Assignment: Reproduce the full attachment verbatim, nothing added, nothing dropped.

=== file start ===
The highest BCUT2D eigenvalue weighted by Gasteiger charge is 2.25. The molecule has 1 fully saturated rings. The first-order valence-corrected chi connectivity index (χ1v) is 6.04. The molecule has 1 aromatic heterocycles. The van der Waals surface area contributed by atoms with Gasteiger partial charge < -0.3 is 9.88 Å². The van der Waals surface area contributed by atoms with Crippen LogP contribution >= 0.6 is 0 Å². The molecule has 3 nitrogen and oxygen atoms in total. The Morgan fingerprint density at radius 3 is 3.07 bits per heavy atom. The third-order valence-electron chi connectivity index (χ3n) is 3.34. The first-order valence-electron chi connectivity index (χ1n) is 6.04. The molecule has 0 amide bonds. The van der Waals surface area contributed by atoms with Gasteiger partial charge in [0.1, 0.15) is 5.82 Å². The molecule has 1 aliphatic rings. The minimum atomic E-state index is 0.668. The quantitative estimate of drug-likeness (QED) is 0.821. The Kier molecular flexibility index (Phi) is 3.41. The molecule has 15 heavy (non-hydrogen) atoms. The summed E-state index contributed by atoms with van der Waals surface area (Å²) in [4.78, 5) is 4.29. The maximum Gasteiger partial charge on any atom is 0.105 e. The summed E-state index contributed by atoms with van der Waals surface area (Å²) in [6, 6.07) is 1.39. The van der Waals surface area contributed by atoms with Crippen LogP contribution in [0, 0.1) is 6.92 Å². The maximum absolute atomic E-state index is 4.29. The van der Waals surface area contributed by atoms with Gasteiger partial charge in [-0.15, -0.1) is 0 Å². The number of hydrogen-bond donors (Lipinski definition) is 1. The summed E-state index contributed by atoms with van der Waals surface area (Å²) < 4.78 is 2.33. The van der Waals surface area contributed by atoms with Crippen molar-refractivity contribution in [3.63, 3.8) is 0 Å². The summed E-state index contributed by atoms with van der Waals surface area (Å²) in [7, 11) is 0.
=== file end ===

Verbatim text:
The highest BCUT2D eigenvalue weighted by Gasteiger charge is 2.25. The molecule has 1 fully saturated rings. The first-order valence-corrected chi connectivity index (χ1v) is 6.04. The molecule has 1 aromatic heterocycles. The van der Waals surface area contributed by atoms with Gasteiger partial charge < -0.3 is 9.88 Å². The van der Waals surface area contributed by atoms with Crippen LogP contribution >= 0.6 is 0 Å². The molecule has 3 nitrogen and oxygen atoms in total. The Morgan fingerprint density at radius 3 is 3.07 bits per heavy atom. The third-order valence-electron chi connectivity index (χ3n) is 3.34. The first-order valence-electron chi connectivity index (χ1n) is 6.04. The molecule has 0 amide bonds. The van der Waals surface area contributed by atoms with Gasteiger partial charge in [0.1, 0.15) is 5.82 Å². The molecule has 1 aliphatic rings. The minimum atomic E-state index is 0.668. The quantitative estimate of drug-likeness (QED) is 0.821. The Kier molecular flexibility index (Phi) is 3.41. The molecule has 15 heavy (non-hydrogen) atoms. The summed E-state index contributed by atoms with van der Waals surface area (Å²) in [4.78, 5) is 4.29. The maximum Gasteiger partial charge on any atom is 0.105 e. The summed E-state index contributed by atoms with van der Waals surface area (Å²) in [6, 6.07) is 1.39. The van der Waals surface area contributed by atoms with Crippen LogP contribution in [0, 0.1) is 6.92 Å². The maximum absolute atomic E-state index is 4.29. The van der Waals surface area contributed by atoms with Gasteiger partial charge in [-0.15, -0.1) is 0 Å². The number of hydrogen-bond donors (Lipinski definition) is 1. The summed E-state index contributed by atoms with van der Waals surface area (Å²) < 4.78 is 2.33. The van der Waals surface area contributed by atoms with Crippen molar-refractivity contribution in [3.63, 3.8) is 0 Å². The summed E-state index contributed by atoms with van der Waals surface area (Å²) in [7, 11) is 0.